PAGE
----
It started off as a small club at the YMCA.
Now, nearly five decades later, the Sandusky Ski Club is celebrating its 45th anniversary with more than 130 members.
Trude and Walter Schaufler have been members since 1965. Having moved from Austria to Sandusky, the Schauflers didn't know many people in the area. Introduced to the club by a coworker at Ford Motor Co., Walter Schaufler told his wife about it.
"We immediately took advantage of (the club)," said Trude Schaufler, who was 30 at the time. "That was the first time we met people."
Described as a party club early on, many of the members were single and intheir mid-20s.
"There was a lot of partying going on," said Walter, adding that the original group consisted mostly of single men. Single women began to filter in, and inevitably, dating.
More than 30 couples met their spouses through the club, but for Nora Kaufman, she found her job.
Kaufman had been laid off from work. She went to her first ski club meeting and spoke to Trude, who knew about her situation. Trude's husband had an opening at his place of employment, Sandusky Machine & Tool Inc.
"Oh, it's too bad you're not a secretary," Trude had said to Kaufman, who then replied, "Yes, I can."
Fifteen years later, Kaufman is still working with Walter at Sandusky Machine & Tool.
Over the years, the club has evolved from its early days as a singles, party club into a family-friendly club.
The Schauflers introduced their two children to the sport when they first joined the club.
"Our son was three years old when we took him out for the first time," said Trude, 71. "(He) was a natural."
The Schauflers' son, James, picked up the sport easily and continued skiing with a club at the University of Toledo.
Today, their grandchildren are also members of the Sandusky Ski Club. The teenagers, 16 and 14, have become avid skiers and enjoy competing against one another.
"My son is really getting into it now," said James, 45, adding that he would like to see his children continue the tradition. "It's fun to sit back and see my dad and mom ski with them. Hopefully they'll pass it along and keep things going. It'll be something to look forward to."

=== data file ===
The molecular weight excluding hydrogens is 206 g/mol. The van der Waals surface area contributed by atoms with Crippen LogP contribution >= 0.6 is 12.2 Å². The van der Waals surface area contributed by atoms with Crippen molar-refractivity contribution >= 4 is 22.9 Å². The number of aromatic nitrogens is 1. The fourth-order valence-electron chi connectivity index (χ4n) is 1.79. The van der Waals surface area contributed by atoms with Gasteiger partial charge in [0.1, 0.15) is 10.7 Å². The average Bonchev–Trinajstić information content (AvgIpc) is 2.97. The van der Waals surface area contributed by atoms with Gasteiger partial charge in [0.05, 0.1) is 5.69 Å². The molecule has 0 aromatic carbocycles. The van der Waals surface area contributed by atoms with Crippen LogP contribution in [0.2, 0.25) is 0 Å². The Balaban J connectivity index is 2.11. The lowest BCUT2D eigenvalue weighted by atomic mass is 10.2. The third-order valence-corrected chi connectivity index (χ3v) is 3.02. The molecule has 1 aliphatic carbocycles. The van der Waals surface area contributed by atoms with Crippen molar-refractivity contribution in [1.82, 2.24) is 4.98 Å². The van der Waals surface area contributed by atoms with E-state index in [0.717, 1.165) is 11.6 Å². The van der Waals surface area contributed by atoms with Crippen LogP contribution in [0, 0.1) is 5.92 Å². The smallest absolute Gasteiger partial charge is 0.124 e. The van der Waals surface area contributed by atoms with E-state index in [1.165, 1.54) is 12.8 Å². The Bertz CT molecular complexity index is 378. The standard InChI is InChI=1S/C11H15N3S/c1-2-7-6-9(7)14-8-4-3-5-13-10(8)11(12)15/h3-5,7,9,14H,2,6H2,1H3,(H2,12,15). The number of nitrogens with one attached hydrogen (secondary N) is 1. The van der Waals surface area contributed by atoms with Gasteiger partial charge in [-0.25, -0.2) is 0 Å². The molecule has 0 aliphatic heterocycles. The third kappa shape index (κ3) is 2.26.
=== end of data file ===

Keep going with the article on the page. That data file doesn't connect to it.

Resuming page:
For other members, the club has become a second family.
Pat Brown joined the club in 1990.
Newly single, Brown quickly developed friendships that have last more than ten years.
"It's been a good group of friends to have," said Brown.
"It becomes a family thing," said Pat Brown, who joined the club in 1990. "My godson generated out of the ski club."
In 1971, the Sandusky Ski Club was named the "No. 1 Ski Club in the Midwest" by the United States Ski Association and received an engraved silver bowl with the distinction.
"That was an achievement that really made us shine," said Walter, adding that the award was, by far, his favorite memory involving the club.
Many other events have happened over the years, creating memorable moments for the members.
In 1966, the club's first bus trip was scheduled to take the group to Bristol, New York. The bus broke down several times -- once in Vermilion and again in Cleveland -- before reaching its destination at 4 a.m.
"The chance that something like that would happen was pretty frequent," said Walter with a laugh. "But nobody complained. Skiing is like any other sport, if you love it, it doesn't matter what happens."
Busses during those days weren't equipped with toilets, creating havoc among the youthful riders when several stops were requested for bathroom breaks. The "Potty Award" was created in 1968 and given to the person who requested the most stops. Once toilets were installed, other factors were considered.
Kaufman's husband Mark received the award in 1985 after falling asleep on the toilet.
"They had to wake him up," she said.
This is the club's longest-running award.
The club also hosts a number of other awards including the "Most Improved Skier Award," the "Rookie Racer of the Year Award," and the "Sand Bag Award" given to a person who shows up on race day and ends up doing extremely well.
The club hosted a reunion earlier this month with 150 members, from past and present, commemorating the event.
This year's event was only the second time the club has organized a reunion. The first one held was for the club's 25th anniversary. Eager to celebrate once again, members decided to organize a 45th anniversary reunion -- even though the 50th anniversary wasn't too far off.
"I thought it was great that so many people came back," said Kaufman. "Some people haven't changed a bit."
"It really hit me at the banquet the other night ... how neat it is to be associated with these people," James said.